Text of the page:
Library and runtime
Standard Java Card class library and runtime support differs a lot from that in Java, and the common subset is minimal. For example, the Java Security Manager class is not supported in Java Card, where security policies are implemented by the Java Card Virtual Machine; and transients (non-persistent, fast RAM variables that can be class members) are supported via a Java Card class library, while they have native language support in Java.
The Java Card runtime and virtual machine also support features that are specific to the Java Card platform:
- With Java Card, objects are by default stored in persistent memory (RAM is very scarce on smart cards, and it is only used for temporary or security-sensitive objects). The runtime environment as well as the bytecode have therefore been adapted to manage persistent objects.
- As smart cards are externally powered and rely on persistent memory, persistent updates must be atomic. The individual write operations performed by individual bytecode instructions and API methods are therefore guaranteed atomic, and the Java Card Runtime includes a limited transaction mechanism.
- Applet isolation
- The Java Card firewall is a mechanism that isolates the different applets present on a card from each other. It also includes a sharing mechanism that allows an applet to explicitly make an object available to other applets.
Coding techniques used in a practical Java Card program differ significantly from that used in a Java program. Still, that Java Card uses a precise subset of the Java language speeds up the learning curve, and enables using a Java environment to develop and debug a Java Card program (caveat: even if debugging occurs with Java bytecode, make sure that the class file fits the limitation of Java Card language by converting it to Java Card bytecode; and test in a real Java Card smart card early on to get an idea of the performance); further, one can run and debug both the Java Card code for the application to be embedded in a smart card, and a Java application that will be in the host using the smart card, all working jointly in the same environment.
Java Card 3.0
The version 3.0 of the Java Card specification (draft released in March 2008) is separated in two editions: the Classic Edition and the Connected Edition.
- The Classic Edition (currently at version 3.0.4 released in September 2011) is an evolution of the Java Card Platform version 2 (which last version 2.2.2 was released in March 2006), which supports traditional card applets on resource-constrained devices such as Smart Cards. Older applets are generally compatible with newer Classic Edition devices, and applets for these newer devices can be compatible with older devices if not referring to new library functions. Smart Cards implementing Java Card Classic Edition have been security-certified by multiple vendors, and are commercially available.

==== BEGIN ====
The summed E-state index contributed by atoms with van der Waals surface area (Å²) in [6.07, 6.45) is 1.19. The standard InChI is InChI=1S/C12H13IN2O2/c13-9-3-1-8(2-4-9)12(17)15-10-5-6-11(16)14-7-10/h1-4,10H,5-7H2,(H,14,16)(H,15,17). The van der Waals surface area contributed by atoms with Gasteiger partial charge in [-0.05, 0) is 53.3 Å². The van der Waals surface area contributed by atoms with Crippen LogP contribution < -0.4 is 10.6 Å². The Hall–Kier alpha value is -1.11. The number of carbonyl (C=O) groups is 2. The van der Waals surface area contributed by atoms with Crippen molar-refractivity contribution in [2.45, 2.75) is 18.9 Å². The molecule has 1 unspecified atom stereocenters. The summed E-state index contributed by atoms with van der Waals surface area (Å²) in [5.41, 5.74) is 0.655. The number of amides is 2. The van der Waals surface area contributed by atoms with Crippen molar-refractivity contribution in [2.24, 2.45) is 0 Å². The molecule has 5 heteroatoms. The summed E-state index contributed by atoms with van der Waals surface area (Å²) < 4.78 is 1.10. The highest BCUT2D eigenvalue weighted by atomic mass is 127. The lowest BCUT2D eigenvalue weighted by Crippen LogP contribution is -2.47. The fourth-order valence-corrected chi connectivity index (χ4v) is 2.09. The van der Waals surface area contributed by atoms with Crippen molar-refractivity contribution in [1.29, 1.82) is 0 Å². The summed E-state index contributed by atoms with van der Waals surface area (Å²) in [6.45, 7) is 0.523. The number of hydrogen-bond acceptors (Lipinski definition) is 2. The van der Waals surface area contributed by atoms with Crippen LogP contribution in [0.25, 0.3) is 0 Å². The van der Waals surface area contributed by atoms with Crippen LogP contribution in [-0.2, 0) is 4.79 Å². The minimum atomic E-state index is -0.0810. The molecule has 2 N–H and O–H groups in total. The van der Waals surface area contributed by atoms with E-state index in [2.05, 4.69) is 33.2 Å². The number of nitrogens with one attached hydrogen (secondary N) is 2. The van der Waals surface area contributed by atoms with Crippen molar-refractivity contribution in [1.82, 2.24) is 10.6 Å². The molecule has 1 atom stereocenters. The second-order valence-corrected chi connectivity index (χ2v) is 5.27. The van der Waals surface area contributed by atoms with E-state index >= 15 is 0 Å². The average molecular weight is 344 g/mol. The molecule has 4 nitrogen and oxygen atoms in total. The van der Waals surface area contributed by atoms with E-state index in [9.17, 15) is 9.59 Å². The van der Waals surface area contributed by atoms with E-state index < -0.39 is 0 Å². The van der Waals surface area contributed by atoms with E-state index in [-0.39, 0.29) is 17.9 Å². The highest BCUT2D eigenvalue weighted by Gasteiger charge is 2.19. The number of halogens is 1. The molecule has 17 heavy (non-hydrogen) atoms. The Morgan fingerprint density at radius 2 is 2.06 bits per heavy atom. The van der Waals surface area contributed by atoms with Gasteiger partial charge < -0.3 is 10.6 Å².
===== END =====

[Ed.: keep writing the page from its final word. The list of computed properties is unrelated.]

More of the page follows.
- The Connected Edition (currently at version 3.0.2 released in December 2009) aims to provide a new virtual machine and an enhanced execution environment with network-oriented features. Applications can be developed as classic card applets requested by APDU commands or as servlets using HTTP to support web-based schemes of communication (HTML, REST, SOAP ...) with the card. The runtime uses a subset of the Java (1.)6 bytecode, without Floating Point; it supports volatile objects (garbage collection), multithreading, inter-application communications facilities, persistence, transactions, card management facilities ...). As of 2014 there has been little adoption in commercially available Smart Cards, so much that reference to Java Card (including in the present wikipedia page) often implicitly excludes the Connected Edition.
- Ahmed Patel, Kenan Kalajdzic, Laleh Golafshan, Mona Taghavi (2011). "International Journal of Information Security and Privacy" 5 (3). IGI. pp. 1–18.